Now all the red worms were gone. She sat there with her empty hand in the bag. Her mother was on the phone in the kitchen, and her mother's voice faded in and out like a faraway station on a car radio. From under her lids, she looked down at her torso, the alien bulges and folds of flesh that spilled out around her waistband, her junior bra under her T-shirt. She curled forward, folding her arms around her head, blocking out the electric light. She could smell the new smells of her armpits and crotch in the dark little room formed by her concave body. She wished she could live in a space like that; it would be quiet, and she would be the only inhabitant.
The next day, after school, she sat on one of the benches next to the gazebo in the courtyard of the shopping center. She was rereading her favorite Goosebumps book. Every few minutes, she looked around. She worried that her mother might show up. She had a story ready. She would say the science teacher was sick and she got out of school early, so she had already gone and done the feeding. She would say that she ran into Lakshmi and Mrs. Krivalli, and they had taken her to do some shopping. She would say that Mrs. Krivalli suddenly wasn't feeling well, and she had to go to the doctor. So she was sitting here, waiting to see how Mrs. Krivalli was.
But her mother did not appear. It started to get chilly. She folded down the corner of the page she was on and headed slowly back to her street. She didn't mean to, but on the way home she stopped and looked in through the windows. Inside, they were sitting, pressed up next to each other, eyes wide open. When she shifted forward -- just the littlest bit -- they both noticed her. They stared straight at her. She watched them open their mouths. They hopped off the sofa and ran over near the window. Her heart flooded, then contracted. She took a tiny step backward. They were looking at her, mouths opening and closing. Their eyes were wild and hopeful and pleading. She could only imagine the noises they were making. Looking at their mouths opening and closing, she could almost hear them saying her name. "Teeny," they were saying, "Teeny, Teeny, Teeny...."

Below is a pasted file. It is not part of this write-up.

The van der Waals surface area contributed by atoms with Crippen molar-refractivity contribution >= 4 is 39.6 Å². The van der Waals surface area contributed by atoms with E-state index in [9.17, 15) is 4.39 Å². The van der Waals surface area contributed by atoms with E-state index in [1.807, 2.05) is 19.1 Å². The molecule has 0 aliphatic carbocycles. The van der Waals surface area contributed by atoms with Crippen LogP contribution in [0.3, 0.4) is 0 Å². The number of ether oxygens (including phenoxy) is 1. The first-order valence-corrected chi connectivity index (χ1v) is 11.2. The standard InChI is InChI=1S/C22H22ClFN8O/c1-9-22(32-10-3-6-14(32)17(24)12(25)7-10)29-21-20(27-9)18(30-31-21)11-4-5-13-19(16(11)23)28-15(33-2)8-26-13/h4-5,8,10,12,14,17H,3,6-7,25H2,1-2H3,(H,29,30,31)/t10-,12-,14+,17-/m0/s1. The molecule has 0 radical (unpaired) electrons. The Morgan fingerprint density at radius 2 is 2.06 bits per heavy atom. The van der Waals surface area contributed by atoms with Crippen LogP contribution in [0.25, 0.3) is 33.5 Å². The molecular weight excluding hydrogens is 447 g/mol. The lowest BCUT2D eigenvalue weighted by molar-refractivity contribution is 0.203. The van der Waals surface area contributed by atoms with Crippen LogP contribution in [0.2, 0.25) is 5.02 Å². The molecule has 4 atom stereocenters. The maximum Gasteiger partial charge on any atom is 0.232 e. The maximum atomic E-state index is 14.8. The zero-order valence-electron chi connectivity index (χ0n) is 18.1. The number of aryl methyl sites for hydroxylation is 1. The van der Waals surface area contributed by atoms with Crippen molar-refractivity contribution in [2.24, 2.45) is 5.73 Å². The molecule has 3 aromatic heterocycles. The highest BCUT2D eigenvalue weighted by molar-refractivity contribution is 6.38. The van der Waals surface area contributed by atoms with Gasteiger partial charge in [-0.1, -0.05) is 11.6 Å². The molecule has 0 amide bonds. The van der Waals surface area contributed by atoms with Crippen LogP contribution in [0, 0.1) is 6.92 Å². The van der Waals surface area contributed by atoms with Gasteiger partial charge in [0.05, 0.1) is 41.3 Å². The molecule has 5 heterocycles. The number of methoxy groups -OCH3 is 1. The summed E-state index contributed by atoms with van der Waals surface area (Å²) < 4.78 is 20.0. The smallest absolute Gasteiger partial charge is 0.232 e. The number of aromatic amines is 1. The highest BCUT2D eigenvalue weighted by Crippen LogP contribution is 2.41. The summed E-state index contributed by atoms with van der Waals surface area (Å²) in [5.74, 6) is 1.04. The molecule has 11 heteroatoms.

She backed away from the window. The sky had turned gray. She felt a raindrop. She was about to leave when she noticed that a pile of newspapers had built up near the front door. She opened the outer screen door, which the people kept unlocked, and she shoved the papers inside the shallow entryway. There was a pair of yellow plastic clogs there, and a green umbrella. She grabbed the umbrella and pulled her jacket close to her body. It used to zip; in fact, last spring it had been loose, but now she had to hold it closed with her hand.
In her room, before bed that night, she unrolled the loose-leaf paper where the couple's instructions were written in the wife's loose, cursive hand. The wife was beautiful, and wore a masculine haircut and glasses which made the curves under her clothing impossible not to stare at. The day she got the job, she had noticed how the wife's flesh had bobbed and undulated under her big shirt. The man was friendly. He had a little beard. They had given her the phone number of their hotel. She could call them, she thought, she could tell them everything. She stared at the slanting letters, the long loops and low bumps. She saw the words "handful dry food"; she saw the word "water." Her stomach clenched. She rolled the paper into a tight ball and threw it under her bed. She took the green umbrella hanging from her chair and shoved it under the bed. Finally, she grabbed the lanyard from her desk and threw it under there, too. She heard the key hit the floor.